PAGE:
Acta Univ. Agric. Silvic. Mendelianae Brun. 2017, 65, 1135-1147
Published online 2017-09-01

Analyse of Relationships Between Some Milk Indicators of Cow Energy Metabolism and Ketosis State

Oto Hanuš1, Daniel Falta2, Marcela Klimešová1, Eva Samková3, Jan Říha4, Gustav Chládek2, Petr Roubal1, Růžena Seydlová1, Radoslava Jedelská1, Jaroslav Kopecký1

1Dairy Research Institute, Ltd., Ke Dvoru 12a, 160 00 Prague 6 – Vokovice, Czech Republic
2Department of Animal Breeding, Faculty of AgriSciences, Mendel University in Brno, Zemědělská 1, 613 00 Brno, Czech Republic
3Agricultural Faculty, University of South Bohemia in České Budějovice, Branišovská 1, 370 05 České Budějovice, Czech Republic
4Bentley Czech Ltd., Hlinky 114, 603 00 Brno, Czech Republic

Good health is important for animal reproduction and support of foodstuff chain quality and safety. Milk is suitable for noninvasive monitoring. Analyses of milk composition and result interpretation along environmental conditions and physiological principles plays important role in health control. Ketosis is a disorder of energy metabolism in dairy cows. It deteriorates milk yield (MY) and quality and animal reproduction and can have a fatal impact. Aim was to analyse relationships between milk energy metabolism indicators as acetone (AC) and component quotients which can serve in health control and estimate their thresholds. AC and fat/lactose (F/L) and fat/crude protein (F/CP) ratio could represent good ketosis indicators. There were 960 individual milk samples from the Holstein (H) and Czech Fleckvieh (CF) dairy cows (1:1). Their whole lactations, first third of lactations (FTL) and summer and winter seasons were analysed. Lactation MY of included herds (7) varied from 5,500 to 10,000 kg. Milk AC levels did not differ (P > 0.05) between H and CF breed in whole lactation but differed in FTL (H 3.88 and CF 2.72 mg.l–1; P < 0.05). This difference 1.16 mg.l–1 is equal to 29.9 % and this is not too much essential. The F/L ratio was not affected (P > 0.05) by parity and season in whole lactation but was influenced (P < 0.01 and < 0.05) in this way during FTL. As maximum there can be explained only 17.8 % of variability (correlation index 0.42; P < 0.001) in log AC values by F/L quotient variability for CF in FTL in summer season. As maximum there can be explained up to 84.4 % of variations (correlation index 0.92; P < 0.001) in F/CP values by F/L quotient variations for H in FTL in summer season. Equations were used for model calculation of AC and F/L cut‑off limits to subclinical ketosis indication in FTL period. These were from 2.05 to 3.29 mg.l–1 about AC and from 0.84 to 0.87 about F/L according to breeds (CF and H) and lactation parity (1st and others). The results can be used in methods of cow health problem identification, prevention, treatment and troubleshooting during lactation.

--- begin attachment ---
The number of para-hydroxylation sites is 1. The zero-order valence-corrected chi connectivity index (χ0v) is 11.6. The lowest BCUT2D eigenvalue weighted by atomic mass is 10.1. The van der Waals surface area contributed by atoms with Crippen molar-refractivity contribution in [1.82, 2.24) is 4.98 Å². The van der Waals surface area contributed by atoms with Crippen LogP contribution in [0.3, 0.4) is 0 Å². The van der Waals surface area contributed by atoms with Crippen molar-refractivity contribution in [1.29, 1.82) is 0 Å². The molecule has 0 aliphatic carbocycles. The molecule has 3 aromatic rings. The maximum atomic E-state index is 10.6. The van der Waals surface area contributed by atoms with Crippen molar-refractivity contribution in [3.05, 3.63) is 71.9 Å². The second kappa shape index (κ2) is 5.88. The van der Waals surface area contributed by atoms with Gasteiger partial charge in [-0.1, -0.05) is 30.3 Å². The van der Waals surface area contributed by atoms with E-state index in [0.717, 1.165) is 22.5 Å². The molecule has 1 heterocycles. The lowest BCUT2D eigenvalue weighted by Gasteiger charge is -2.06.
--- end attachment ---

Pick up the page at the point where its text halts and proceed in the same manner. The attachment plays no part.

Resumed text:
This paper was founded by projects No RO1416, NAZV KUS QJ1510339 and FA MENDELU TP 2/2013.


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